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Political pitch becomes ever muddier over water

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Spiddal...water issues exacerbated by growth.

World of Politics with Harry McGee – harrymcgee@gmail.com

My abiding childhood memory of winters in Galway was of parallel rain sheeting in from the bay over the Prom. There were few Irish records too in the Guinness Book of Records. One of them was that Ballinahinch in Connemara was the wettest place in the British Isles.

So if everything else failed in the world, water just did not seem to be an issue in Ireland.

But it is – on all kinds of levels; not just drinking water but also waste water and sewage.

There was a report in the paper that 43 urban centres in Ireland are still pumping raw sewage into the sea. One of those is Spiddal.

A decade ago there were reports in the paper saying that Spiddal was pumping raw sewage into the sea. Since than the situation hasn’t changed at all – except for one detail; Spiddal now is much bigger than it was then.

Besides those 43 urban centres there are countless places where there is waste treatment, where it isn’t good enough. And then there are countless smaller places where raw sewage is still being pumped where it should not be.

And that’s before we even get to drinking water.

It is true we get a lot of rain, but unlike other places, a surprisingly small percentage of it is absorbed and retained in wells – a lot of it runs off. For fresh water, we rely a lot on our river and lake systems, the big basins like the Shannon, the Liffey or the Corrib.

The pressures on the current system is close to breaking point. By 2050, the population along the East coast will have grown so much that an additional 330 million litres of water per day will be required, on top of the over 500 to 600 million litres being used daily now.

Dublin is quickly approaching desert city status. Its main source of water is the Liffey. But it is drawing so much on it now that the Liffey flow is only 40 per cent of what it should be.

The spare capacity of water in Dublin is eight per cent (compared to ten to 15 per cent in other European cities). If there’s a prolonged drought, the city’s going to be parched. That situation obviously can’t pertain into the future.

The obvious – if controversial – solution to extract water from the Lower Shannon at Parteen Basin and then pipe it to Dublin. The alternative is a very expensive desalination plan, using water taken from the Irish Sea.

On the other side of this, the quality of drinking water is comparatively good in Ireland generally but you are still getting boil notices operating in Roscommon, or really serious situations like the cryptosporidium outbreak in Galway a few years ago.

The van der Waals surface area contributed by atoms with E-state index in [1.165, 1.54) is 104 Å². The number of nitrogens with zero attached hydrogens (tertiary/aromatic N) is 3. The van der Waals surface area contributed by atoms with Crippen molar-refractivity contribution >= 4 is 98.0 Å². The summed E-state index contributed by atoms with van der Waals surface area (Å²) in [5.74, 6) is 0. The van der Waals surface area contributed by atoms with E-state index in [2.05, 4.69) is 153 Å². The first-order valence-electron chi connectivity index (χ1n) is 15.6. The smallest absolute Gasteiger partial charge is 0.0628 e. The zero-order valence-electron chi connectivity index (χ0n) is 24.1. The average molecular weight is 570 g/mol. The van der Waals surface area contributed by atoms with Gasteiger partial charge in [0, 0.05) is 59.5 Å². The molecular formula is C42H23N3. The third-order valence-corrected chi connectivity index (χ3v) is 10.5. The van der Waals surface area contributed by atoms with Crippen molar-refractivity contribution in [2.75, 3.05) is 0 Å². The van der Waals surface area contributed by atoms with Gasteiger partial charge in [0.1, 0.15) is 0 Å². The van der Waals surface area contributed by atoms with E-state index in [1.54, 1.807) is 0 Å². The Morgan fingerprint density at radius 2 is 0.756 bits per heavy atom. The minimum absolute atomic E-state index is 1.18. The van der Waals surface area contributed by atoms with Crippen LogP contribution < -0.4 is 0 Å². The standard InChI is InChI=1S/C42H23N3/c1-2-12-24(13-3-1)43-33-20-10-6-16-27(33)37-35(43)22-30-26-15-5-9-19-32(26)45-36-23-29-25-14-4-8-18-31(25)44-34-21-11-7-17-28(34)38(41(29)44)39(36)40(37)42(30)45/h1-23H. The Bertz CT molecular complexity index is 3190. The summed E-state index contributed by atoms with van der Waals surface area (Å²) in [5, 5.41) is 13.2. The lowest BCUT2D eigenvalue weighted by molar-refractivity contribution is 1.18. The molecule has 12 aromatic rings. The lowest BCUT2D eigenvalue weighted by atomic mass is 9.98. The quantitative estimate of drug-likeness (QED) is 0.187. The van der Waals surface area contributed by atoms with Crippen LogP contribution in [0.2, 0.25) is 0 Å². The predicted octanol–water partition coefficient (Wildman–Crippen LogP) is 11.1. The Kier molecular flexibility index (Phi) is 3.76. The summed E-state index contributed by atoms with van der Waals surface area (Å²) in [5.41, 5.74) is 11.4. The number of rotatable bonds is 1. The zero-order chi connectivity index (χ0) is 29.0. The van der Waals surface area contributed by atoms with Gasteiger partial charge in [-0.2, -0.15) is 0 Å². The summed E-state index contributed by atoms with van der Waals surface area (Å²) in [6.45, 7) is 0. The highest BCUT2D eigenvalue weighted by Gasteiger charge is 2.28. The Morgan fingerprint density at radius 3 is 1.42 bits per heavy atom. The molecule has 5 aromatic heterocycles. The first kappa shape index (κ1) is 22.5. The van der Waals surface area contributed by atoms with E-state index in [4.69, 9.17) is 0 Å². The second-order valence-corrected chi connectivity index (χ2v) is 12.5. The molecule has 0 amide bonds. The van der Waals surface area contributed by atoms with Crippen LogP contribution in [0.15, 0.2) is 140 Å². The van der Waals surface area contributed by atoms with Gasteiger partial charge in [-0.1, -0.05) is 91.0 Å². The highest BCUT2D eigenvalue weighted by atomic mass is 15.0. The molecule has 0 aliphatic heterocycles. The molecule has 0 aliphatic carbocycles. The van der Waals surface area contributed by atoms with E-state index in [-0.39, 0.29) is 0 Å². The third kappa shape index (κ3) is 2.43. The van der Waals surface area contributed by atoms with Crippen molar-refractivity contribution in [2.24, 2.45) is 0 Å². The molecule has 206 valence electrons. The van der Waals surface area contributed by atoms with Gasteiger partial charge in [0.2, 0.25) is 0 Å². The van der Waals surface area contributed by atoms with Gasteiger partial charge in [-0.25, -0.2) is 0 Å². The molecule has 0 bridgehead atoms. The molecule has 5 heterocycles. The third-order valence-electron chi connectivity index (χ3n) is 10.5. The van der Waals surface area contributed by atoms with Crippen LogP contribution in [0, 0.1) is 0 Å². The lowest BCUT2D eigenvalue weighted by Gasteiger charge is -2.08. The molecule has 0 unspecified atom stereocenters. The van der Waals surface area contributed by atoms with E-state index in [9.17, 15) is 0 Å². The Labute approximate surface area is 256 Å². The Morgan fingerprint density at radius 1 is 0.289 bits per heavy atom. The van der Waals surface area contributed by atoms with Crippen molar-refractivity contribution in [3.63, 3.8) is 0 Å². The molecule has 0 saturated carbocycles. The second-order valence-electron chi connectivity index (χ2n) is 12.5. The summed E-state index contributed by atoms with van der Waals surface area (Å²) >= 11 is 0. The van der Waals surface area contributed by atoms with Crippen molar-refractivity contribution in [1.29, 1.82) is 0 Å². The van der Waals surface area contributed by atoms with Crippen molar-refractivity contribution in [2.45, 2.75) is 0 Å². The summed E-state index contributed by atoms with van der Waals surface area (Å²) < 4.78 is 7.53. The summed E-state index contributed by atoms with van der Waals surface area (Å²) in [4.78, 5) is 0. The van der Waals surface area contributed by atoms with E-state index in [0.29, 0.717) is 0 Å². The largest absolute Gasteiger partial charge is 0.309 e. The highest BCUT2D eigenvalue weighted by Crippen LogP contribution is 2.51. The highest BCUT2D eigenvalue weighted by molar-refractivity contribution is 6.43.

The bottom line with all of this is that huge investment is needed in water services over the coming decades. And no matter which way it happens, it’s ultimately the taxpayer who is going to foot the bill.

For more, read this week’s Connacht Tribune.

 

Connacht Tribune

Prodigal son Bertie could be set for return to the fold

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Bertie Ahern speaking at the announcement of the Good Friday Agreement.

World of Politics with Harry McGee

I’d actually forgotten that Bertie Ahern wasn’t a member of Fianna Fáil until the issue was brought up at the parliamentary party meeting of TDs and senators last week.

He was in Coventry or Purdah – or wherever politicians with a whiff of scandal around them are put – for a number of years but he’s been back at the centre of the political and public stage for so long now, you begin to forget that he was ever away.

And so last week, Donegal senator Niall Blaney stood up and addressed his colleagues right at the end of the meeting. He said 2023 would mark the 25th anniversary of the Good Friday Agreement. The party needed to put its best foot forward to commemorate it.

Out of the blue, he then said that should include welcoming Bertie Ahern back into the party fold. He called on the party to act in “a spirit of inclusivity”.

It was one of those moments that Conamara people have a great expression for. ‘Tháinig sé Aniar Aduaidh orainn’ (it surprised us from the North West).

It had not been on the meeting agenda but now it was very much on the party’s agenda. Others piped up. Offaly TD Barry Cowen said that the time had come to readmit Ahern to Fianna Fáil. Over the next 24 hours colleagues joined in, saying a lot of water had flown under the bridge since a decade ago.

For more, read this week’s Connacht Tribune.

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Download the Connacht Tribune Digital Edition App to access to Galway’s best-selling newspaper.

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Or purchase the Digital Edition for PC, Mac or Laptop from Pagesuite  HERE.

Get the Connacht Tribune Live app
The Connacht Tribune Live app is the home of everything that is happening in Galway City and county. It’s completely FREE and features all the latest news, sport and information on what’s on in your area. Click HERE to download it for iPhone and iPad from Apple’s App Store, or HERE to get the Android Version from Google Play.